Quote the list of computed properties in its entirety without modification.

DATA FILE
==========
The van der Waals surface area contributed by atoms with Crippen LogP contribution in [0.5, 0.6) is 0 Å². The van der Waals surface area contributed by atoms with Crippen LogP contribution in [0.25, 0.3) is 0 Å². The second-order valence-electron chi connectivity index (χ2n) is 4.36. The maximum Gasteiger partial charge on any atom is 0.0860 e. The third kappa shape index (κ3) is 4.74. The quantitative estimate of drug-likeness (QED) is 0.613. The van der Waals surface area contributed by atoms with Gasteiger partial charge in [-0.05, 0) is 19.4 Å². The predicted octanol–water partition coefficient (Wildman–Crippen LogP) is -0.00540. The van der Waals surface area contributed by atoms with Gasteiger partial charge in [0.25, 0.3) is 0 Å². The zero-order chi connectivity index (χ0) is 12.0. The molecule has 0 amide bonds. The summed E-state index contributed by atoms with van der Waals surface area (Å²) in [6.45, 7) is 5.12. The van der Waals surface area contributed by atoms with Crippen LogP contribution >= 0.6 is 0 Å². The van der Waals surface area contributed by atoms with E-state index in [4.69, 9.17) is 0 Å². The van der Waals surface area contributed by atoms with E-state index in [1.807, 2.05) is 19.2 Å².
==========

The van der Waals surface area contributed by atoms with Crippen LogP contribution in [0.5, 0.6) is 0 Å². The van der Waals surface area contributed by atoms with Crippen LogP contribution in [0.25, 0.3) is 0 Å². The second-order valence-electron chi connectivity index (χ2n) is 4.36. The maximum Gasteiger partial charge on any atom is 0.0860 e. The third kappa shape index (κ3) is 4.74. The quantitative estimate of drug-likeness (QED) is 0.613. The van der Waals surface area contributed by atoms with Gasteiger partial charge in [-0.05, 0) is 19.4 Å². The predicted octanol–water partition coefficient (Wildman–Crippen LogP) is -0.00540. The van der Waals surface area contributed by atoms with Gasteiger partial charge in [0.25, 0.3) is 0 Å². The zero-order chi connectivity index (χ0) is 12.0. The molecule has 0 amide bonds. The summed E-state index contributed by atoms with van der Waals surface area (Å²) in [6.45, 7) is 5.12. The van der Waals surface area contributed by atoms with Crippen LogP contribution >= 0.6 is 0 Å². The van der Waals surface area contributed by atoms with E-state index in [4.69, 9.17) is 0 Å². The van der Waals surface area contributed by atoms with E-state index in [1.807, 2.05) is 19.2 Å².